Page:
**spoiler alert** This book is one that sneaks up on your senses. You start reading the first sentence and before you know it, you're hooked. It was t...more**spoiler alert** This book is one that sneaks up on your senses. You start reading the first sentence and before you know it, you're hooked. It was that simple. The writing flows, and the beauty of it is captivating. Yet at the same time, it is not flowery or florid. Just exhibiting the careful and artistic use of words to tell a story of redemption and growth. Sebastian Verlaine is not a pretender in the world of rakes. He is a true rake. He has lived an aimless existence of a sybarite, doing only what felt good to him, and only as long as it pleased him. He is on the crux of either descending to a lower level of debauchery, or turning his life around. When he encounters Rachel Wade, a woman just recently released from prison after 10 years, and arrested for vagrancy because she is homeless, this becomes a crucial moment in his evolution.
The manner in which the story enfolds is interesting. Sebastian has recently inherited Lynton, which is property from his disceased relative. He decides to go and stay there for a lark, and for fun and out of drunkeness, agrees to act as a local magistrate. As such, he is in a position of power to offer Rachel Wade a job as his housekeeper. In reality, it is also the position of his mistress. Sebastian finds himself fascinated by this beaten down woman, who was sentenced for murdering her husband, who had committed depraved acts on her. He is attracted to the luridness of the situation, and also by the woman herself.
When reading this, you are thinking, how could a person do a good deed for such a questionable reason. You see Sebastian laying his trap and allowing Rachel to settle into her position and you worry for Rachel. Yet Rachel is no fool. She knew all along to expect something along those lines, but her choice is to be put in the gaol for vagrancy, and to starve, or to accept relative comfort of a job, a place to stay, even if the price tag is to accept the unwanted attentions of her employer.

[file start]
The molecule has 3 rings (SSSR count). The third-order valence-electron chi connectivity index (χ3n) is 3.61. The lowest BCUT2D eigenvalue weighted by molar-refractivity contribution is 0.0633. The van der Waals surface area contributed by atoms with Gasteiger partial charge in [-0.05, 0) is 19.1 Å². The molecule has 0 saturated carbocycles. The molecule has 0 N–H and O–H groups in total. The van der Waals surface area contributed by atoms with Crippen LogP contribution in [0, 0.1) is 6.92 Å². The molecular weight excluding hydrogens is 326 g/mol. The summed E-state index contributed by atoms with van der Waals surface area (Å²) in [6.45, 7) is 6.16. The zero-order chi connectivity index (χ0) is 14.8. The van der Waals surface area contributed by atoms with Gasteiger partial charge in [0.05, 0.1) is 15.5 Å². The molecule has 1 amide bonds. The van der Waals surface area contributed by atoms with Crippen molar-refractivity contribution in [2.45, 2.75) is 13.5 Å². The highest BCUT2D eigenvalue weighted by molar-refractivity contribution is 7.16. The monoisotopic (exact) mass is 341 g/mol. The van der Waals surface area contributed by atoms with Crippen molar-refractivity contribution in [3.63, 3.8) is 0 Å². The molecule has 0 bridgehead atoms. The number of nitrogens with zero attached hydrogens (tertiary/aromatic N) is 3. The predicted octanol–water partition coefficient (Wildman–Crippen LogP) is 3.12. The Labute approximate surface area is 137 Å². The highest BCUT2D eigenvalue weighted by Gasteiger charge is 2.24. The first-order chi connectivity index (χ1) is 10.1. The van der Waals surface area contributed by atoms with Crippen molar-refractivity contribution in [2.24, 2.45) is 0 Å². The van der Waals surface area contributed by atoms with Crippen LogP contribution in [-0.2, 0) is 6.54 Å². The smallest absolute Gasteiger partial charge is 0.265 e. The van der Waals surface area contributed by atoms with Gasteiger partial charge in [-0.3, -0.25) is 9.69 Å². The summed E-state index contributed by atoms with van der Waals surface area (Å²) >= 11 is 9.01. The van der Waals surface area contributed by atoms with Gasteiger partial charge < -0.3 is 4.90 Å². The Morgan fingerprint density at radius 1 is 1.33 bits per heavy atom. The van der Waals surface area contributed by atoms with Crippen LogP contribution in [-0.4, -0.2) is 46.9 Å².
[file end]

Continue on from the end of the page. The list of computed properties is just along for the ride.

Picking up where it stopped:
So begins this unlikely romance. At first, this is more of a character study as you watch Rachel adapt to no longer being a prisoner for ten years. You see her gain her self-confidence and overcome her sense of shame for being a convict, when she had been falsely accused in the first place. At the same time, you see Sebastian plotting and continuing along on his nefarious course, yet at the same time, slowly changing and developing a sense of purpose when before he only had a sense of boredom and jadedness. This evolution is so well done, that by the time you realize why Sebastian is such a rake, you have already forgiven him for it and accepted that this was his past. This was profound to me, because I have read more than a few books with rakes who really never seemed all that repentant, and certainly weren't fully changed by the love of the heroine. Characters that you wondered if they wouldn't end up falling off the wagon years later on, after the book was over.
The first sexual encounters are not consensual. Yet this is also done tastefully. Again, you are not reading this book as a romance novel at this point, but as a fiction work, and so it doesn't jolt you or offend your senses. Instead you keep reading, to see how this will unfold.